OVERLORD TOURS: If you're not up for driving yourself and willing to splurge a little, book a tour with Overlord. The tours start in Bayeaux and take you to all the major interest spots (Omaha, Pont du Hoc, American Cemetary, St. Mere Eglise, etc). Plus, you've got great guides to talk you through what happened there on June 6.
HOTEL CHURCHILL: Again a great option if you don't want to rent a car. Take the direct train from Paris St. Lazare (2 hours). Walk 10 minutes from the station to this cute hotel sitting below the gorgeous Bayeux Cathedral. It's a sweet hotel with a passion for WWII history. Plus, the friendly staff can help arrange a spot for you on their daily shuttle to Mont Saint Michel.
LE MOULIN DE LA GALETTE: This tiny restaurant is owned by a cute couple, and you'll often see their three children mingling around the restaurant or cautiously walking out a tray of food to a table in the garden. Get the L'Aure galette (sub out the gizzards for ham) and the Speculoos Crepe for dessert. Don't forget the bowl of cidre... it's important.
MONT SAINT MICHEL: This rocky island commune that sat on the coast of France is stunning. Make a trip to visit for pictures, but give yourself a couple of hours to get drawn in to the small town when you get there. Our visit here.
TAILLEPIEDS: This is the sweet bed & breakfast we stayed in near Mont Saint Michel- about a 15 minute drive from the landmark island. The two owners of this house, Patrick & Denis, rent out their quaint home by room or by the entire house, and their cooking is not to be missed.
MONET'S HOUSE IN GIVERNY: For a girl that had Monet postcards taped up around her bathtub at the age of five, getting to see Claude Monet's home in Giverny was a dream come true. This trek is an easy one from Paris' St Lazare Station. Arrive at Vernon and take the bus from there. Read more about our visit here.
Ah, Provence is such a relaxing escape. With small towns that are easily connected to each other, you'll have a great time spending your time there relaxing with great food, gorgeous weather and lazy trips between the small towns of this beloved picturesque region.
DOMAINE DE FONTENILLE: We lucked out on this place with some outstanding rates on Tablet. Not only is the hotel luxurious and gorgeous, but the staff is so kind, too. The perfect location for Provence- as it sits in Lauris, just in the middle of Avignon, Aix En Provence & Arles. Plus, the incredibly-crafted food by the Michelin-starred chef on-site will be the perfect compliment to your stay in Provence. (Don't forget to book a massage for yourself, too!)
ST REMY DE PROVENCE: This small town is the town that Van Gogh featured in his legendary painting, "Starry Night." The tiny town has a small Wednesday market that floods the streets, as well as plenty of family run restaurants that will give you an authentic taste of the region. It's location within Provence is ideal for soaking up the true experience, and it's proximity to Arles and Avignon make it a convenient for seeing more of Provence.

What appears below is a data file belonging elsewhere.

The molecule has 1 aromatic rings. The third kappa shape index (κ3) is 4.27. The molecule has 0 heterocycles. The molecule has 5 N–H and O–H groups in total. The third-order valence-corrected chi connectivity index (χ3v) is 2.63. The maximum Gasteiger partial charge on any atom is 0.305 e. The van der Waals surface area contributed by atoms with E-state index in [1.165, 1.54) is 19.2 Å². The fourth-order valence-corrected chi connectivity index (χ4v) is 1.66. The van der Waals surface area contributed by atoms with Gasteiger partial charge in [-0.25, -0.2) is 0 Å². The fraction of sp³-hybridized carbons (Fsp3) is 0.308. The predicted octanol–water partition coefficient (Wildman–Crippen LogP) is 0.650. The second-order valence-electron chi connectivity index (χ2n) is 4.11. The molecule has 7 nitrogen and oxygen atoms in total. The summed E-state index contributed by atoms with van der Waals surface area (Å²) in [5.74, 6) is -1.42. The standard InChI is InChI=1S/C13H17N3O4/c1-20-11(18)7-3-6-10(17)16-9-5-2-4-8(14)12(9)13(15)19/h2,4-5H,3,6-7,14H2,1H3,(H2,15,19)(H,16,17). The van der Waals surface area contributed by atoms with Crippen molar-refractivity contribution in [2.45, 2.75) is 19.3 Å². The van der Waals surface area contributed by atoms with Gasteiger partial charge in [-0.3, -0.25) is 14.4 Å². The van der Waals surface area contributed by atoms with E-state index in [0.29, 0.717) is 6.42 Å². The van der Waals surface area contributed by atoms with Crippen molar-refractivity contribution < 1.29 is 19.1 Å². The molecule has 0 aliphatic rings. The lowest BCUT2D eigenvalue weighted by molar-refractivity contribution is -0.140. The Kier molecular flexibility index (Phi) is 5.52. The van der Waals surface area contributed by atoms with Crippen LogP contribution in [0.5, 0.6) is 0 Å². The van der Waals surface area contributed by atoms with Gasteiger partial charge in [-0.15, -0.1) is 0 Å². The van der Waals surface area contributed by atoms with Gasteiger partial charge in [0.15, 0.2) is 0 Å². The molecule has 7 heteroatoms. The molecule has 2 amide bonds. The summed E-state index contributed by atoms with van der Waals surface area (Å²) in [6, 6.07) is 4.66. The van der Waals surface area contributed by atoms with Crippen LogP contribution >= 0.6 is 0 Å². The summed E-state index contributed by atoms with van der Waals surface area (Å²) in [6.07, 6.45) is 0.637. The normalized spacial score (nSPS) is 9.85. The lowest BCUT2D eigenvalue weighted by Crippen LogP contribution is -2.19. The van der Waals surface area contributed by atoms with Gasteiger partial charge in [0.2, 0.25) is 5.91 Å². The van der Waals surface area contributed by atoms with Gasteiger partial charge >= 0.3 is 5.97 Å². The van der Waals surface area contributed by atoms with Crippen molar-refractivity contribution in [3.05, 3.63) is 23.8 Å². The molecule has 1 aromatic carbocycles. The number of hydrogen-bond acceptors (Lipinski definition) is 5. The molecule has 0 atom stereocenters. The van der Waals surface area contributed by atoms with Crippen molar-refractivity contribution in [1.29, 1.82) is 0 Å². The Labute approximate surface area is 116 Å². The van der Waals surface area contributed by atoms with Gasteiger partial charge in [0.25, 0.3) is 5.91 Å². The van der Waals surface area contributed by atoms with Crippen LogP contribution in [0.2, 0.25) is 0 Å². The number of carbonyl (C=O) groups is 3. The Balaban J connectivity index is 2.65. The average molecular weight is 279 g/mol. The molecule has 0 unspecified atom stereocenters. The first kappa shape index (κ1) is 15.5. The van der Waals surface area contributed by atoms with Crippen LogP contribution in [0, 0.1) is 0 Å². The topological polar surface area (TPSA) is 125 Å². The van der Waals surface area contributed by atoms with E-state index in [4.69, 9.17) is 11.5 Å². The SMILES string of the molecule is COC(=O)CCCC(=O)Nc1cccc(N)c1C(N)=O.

JAMES VILLA: We stayed in this villa just outside of St. Remy de Provence. We had a great experience with James Villas, and I highly recommend staying in one of their comfy (and reasonably priced!) properties while in Provence.
AIX-EN-PROVENCE: Aix-En-Provence ticks all the boxes for what Provence feels like it should be. With pedestrian streets, like the Cours Mirabeau who is gorgeously jeweled with mossy fountains and adorned with classic bistro chairs full of locals meeting throughout the day, Aix is a Provencal dream. Don't miss the Atelier Cezanne for a peek at Cezanne's workshop (take a taxi!).
AVIGNON: I really need to stress that a trip to Provence without going to Avignon is a tragedy. This town offers a great balance of historical sites (Papal Palace, Pont D'Avignon, and historic city walls) with small town French charm.
PALAIS DES PAPES: Unless you're a big history buff or debut Catholic, you may not know that the Papacy was moved out of the Vatican for a brief stint in history. And where was it moved to? Avignon, France! Visit the Papal Palace for a remarkable tour of this period of the church's history.
HOTEL IBIS, AVIGNON: I won't pretend that this hotel is a luxury getaway, but it is, literally, out site the TBV station making it really easy to find. The rooms are decent- but the prices are extremely affordable. The buffet breakfast is a nice way to start the day, too. This is a good hotel for those on a budget or wanting to keep the travel plans easy.
CHEZ GINETTE ET MARCEL: If you're looking for a picturesque place for lunch in Avignon, Chez Ginette et Marcel is a great stop. The hip eatery has a menu limited to "les tar tines" (read: open face sandwiches). I recommend the rosette and cornichons for a very French treat, though Tyler would suggest his favorite: goats cheese baked and drizzled with local honey. You can't go wrong with the food... especially, if you order dessert. Sit outside in the square if the weather is nice for the ultimate experience.
Find my posts on Southwest France, the Languedoc, & the Riviera here.
Find my posts on Provence here.
*photography by noah darnell